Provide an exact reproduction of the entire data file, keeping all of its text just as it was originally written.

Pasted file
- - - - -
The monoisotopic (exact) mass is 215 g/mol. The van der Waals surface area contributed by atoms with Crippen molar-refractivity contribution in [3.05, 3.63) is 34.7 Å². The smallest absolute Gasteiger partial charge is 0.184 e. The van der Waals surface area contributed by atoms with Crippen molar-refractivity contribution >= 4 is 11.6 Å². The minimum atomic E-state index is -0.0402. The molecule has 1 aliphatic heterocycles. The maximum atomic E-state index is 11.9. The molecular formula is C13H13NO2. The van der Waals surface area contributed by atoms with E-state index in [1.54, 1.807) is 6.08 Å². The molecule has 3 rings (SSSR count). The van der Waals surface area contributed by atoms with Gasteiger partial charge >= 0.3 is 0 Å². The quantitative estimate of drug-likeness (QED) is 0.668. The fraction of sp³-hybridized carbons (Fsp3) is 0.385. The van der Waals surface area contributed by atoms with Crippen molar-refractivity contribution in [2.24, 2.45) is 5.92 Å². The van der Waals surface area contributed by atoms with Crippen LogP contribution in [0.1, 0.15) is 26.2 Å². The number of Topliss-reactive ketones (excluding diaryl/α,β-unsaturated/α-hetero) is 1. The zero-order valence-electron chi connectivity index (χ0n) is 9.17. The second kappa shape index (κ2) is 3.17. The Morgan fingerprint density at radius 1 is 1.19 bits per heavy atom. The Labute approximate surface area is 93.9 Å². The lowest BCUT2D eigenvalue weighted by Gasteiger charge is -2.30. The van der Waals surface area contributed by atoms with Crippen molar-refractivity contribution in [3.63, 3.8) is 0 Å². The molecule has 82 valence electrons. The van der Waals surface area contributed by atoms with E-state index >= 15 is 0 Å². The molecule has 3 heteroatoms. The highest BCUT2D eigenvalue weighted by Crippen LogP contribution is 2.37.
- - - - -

The monoisotopic (exact) mass is 215 g/mol. The van der Waals surface area contributed by atoms with Crippen molar-refractivity contribution in [3.05, 3.63) is 34.7 Å². The smallest absolute Gasteiger partial charge is 0.184 e. The van der Waals surface area contributed by atoms with Crippen molar-refractivity contribution >= 4 is 11.6 Å². The minimum atomic E-state index is -0.0402. The molecule has 1 aliphatic heterocycles. The maximum atomic E-state index is 11.9. The molecular formula is C13H13NO2. The van der Waals surface area contributed by atoms with E-state index in [1.54, 1.807) is 6.08 Å². The molecule has 3 rings (SSSR count). The van der Waals surface area contributed by atoms with Gasteiger partial charge >= 0.3 is 0 Å². The quantitative estimate of drug-likeness (QED) is 0.668. The fraction of sp³-hybridized carbons (Fsp3) is 0.385. The van der Waals surface area contributed by atoms with Crippen molar-refractivity contribution in [2.24, 2.45) is 5.92 Å². The van der Waals surface area contributed by atoms with Crippen LogP contribution in [0.1, 0.15) is 26.2 Å². The number of Topliss-reactive ketones (excluding diaryl/α,β-unsaturated/α-hetero) is 1. The zero-order valence-electron chi connectivity index (χ0n) is 9.17. The second kappa shape index (κ2) is 3.17. The Morgan fingerprint density at radius 1 is 1.19 bits per heavy atom. The Labute approximate surface area is 93.9 Å². The lowest BCUT2D eigenvalue weighted by Gasteiger charge is -2.30. The van der Waals surface area contributed by atoms with Crippen molar-refractivity contribution in [3.63, 3.8) is 0 Å². The molecule has 82 valence electrons. The van der Waals surface area contributed by atoms with E-state index >= 15 is 0 Å². The molecule has 3 heteroatoms. The highest BCUT2D eigenvalue weighted by Crippen LogP contribution is 2.37.